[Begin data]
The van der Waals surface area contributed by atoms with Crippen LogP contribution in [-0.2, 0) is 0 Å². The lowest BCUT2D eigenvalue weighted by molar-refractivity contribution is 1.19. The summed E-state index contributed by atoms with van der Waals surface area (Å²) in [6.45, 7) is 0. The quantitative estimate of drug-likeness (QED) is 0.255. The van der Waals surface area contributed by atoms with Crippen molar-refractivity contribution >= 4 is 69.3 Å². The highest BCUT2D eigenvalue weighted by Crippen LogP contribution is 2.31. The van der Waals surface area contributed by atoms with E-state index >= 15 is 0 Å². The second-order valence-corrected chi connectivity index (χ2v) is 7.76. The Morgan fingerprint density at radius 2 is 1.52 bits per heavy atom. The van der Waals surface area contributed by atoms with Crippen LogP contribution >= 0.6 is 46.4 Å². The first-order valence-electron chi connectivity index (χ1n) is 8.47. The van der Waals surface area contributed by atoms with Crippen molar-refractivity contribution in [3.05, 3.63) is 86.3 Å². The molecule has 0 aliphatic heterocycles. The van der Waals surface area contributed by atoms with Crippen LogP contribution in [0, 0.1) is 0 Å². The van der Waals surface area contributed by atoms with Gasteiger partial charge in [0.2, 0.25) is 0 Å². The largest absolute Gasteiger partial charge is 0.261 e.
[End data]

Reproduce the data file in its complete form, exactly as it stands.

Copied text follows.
The van der Waals surface area contributed by atoms with Crippen LogP contribution in [-0.2, 0) is 0 Å². The lowest BCUT2D eigenvalue weighted by molar-refractivity contribution is 1.19. The summed E-state index contributed by atoms with van der Waals surface area (Å²) in [6.45, 7) is 0. The quantitative estimate of drug-likeness (QED) is 0.255. The van der Waals surface area contributed by atoms with Crippen molar-refractivity contribution >= 4 is 69.3 Å². The highest BCUT2D eigenvalue weighted by Crippen LogP contribution is 2.31. The van der Waals surface area contributed by atoms with E-state index >= 15 is 0 Å². The second-order valence-corrected chi connectivity index (χ2v) is 7.76. The Morgan fingerprint density at radius 2 is 1.52 bits per heavy atom. The van der Waals surface area contributed by atoms with Crippen LogP contribution >= 0.6 is 46.4 Å². The first-order valence-electron chi connectivity index (χ1n) is 8.47. The van der Waals surface area contributed by atoms with Crippen molar-refractivity contribution in [3.05, 3.63) is 86.3 Å². The molecule has 0 aliphatic heterocycles. The van der Waals surface area contributed by atoms with Crippen LogP contribution in [0, 0.1) is 0 Å². The van der Waals surface area contributed by atoms with Gasteiger partial charge in [0.2, 0.25) is 0 Å². The largest absolute Gasteiger partial charge is 0.261 e.